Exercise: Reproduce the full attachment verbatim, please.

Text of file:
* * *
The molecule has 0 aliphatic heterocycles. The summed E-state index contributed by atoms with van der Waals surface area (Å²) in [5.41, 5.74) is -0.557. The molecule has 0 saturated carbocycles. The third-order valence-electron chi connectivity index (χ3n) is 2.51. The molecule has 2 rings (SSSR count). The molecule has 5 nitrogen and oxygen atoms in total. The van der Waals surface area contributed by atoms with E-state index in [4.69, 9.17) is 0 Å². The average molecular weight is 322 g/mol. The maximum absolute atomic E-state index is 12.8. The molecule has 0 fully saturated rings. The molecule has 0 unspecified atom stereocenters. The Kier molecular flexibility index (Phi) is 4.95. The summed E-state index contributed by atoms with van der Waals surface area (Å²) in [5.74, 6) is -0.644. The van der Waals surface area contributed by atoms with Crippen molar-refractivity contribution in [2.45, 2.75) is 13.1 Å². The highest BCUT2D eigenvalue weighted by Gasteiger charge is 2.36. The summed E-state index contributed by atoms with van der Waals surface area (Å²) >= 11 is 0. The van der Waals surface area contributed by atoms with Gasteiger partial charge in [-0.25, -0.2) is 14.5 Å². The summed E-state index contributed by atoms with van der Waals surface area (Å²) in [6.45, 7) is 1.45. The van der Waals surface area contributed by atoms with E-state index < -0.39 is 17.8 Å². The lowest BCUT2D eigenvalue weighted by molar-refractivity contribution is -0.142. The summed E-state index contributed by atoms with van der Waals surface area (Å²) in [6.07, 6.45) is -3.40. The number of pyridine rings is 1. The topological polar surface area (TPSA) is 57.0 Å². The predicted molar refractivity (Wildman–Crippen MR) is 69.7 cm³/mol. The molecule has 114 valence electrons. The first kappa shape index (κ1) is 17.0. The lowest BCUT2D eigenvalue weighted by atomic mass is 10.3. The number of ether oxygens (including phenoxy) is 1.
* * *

The molecule has 0 aliphatic heterocycles. The summed E-state index contributed by atoms with van der Waals surface area (Å²) in [5.41, 5.74) is -0.557. The molecule has 0 saturated carbocycles. The third-order valence-electron chi connectivity index (χ3n) is 2.51. The molecule has 2 rings (SSSR count). The molecule has 5 nitrogen and oxygen atoms in total. The van der Waals surface area contributed by atoms with E-state index in [4.69, 9.17) is 0 Å². The average molecular weight is 322 g/mol. The maximum absolute atomic E-state index is 12.8. The molecule has 0 fully saturated rings. The molecule has 0 unspecified atom stereocenters. The Kier molecular flexibility index (Phi) is 4.95. The summed E-state index contributed by atoms with van der Waals surface area (Å²) in [5.74, 6) is -0.644. The van der Waals surface area contributed by atoms with Crippen molar-refractivity contribution in [2.45, 2.75) is 13.1 Å². The highest BCUT2D eigenvalue weighted by Gasteiger charge is 2.36. The summed E-state index contributed by atoms with van der Waals surface area (Å²) >= 11 is 0. The van der Waals surface area contributed by atoms with Gasteiger partial charge in [-0.25, -0.2) is 14.5 Å². The summed E-state index contributed by atoms with van der Waals surface area (Å²) in [6.45, 7) is 1.45. The van der Waals surface area contributed by atoms with E-state index < -0.39 is 17.8 Å². The lowest BCUT2D eigenvalue weighted by molar-refractivity contribution is -0.142. The summed E-state index contributed by atoms with van der Waals surface area (Å²) in [6.07, 6.45) is -3.40. The number of pyridine rings is 1. The topological polar surface area (TPSA) is 57.0 Å². The predicted molar refractivity (Wildman–Crippen MR) is 69.7 cm³/mol. The molecule has 114 valence electrons. The first kappa shape index (κ1) is 17.0. The lowest BCUT2D eigenvalue weighted by atomic mass is 10.3. The number of ether oxygens (including phenoxy) is 1.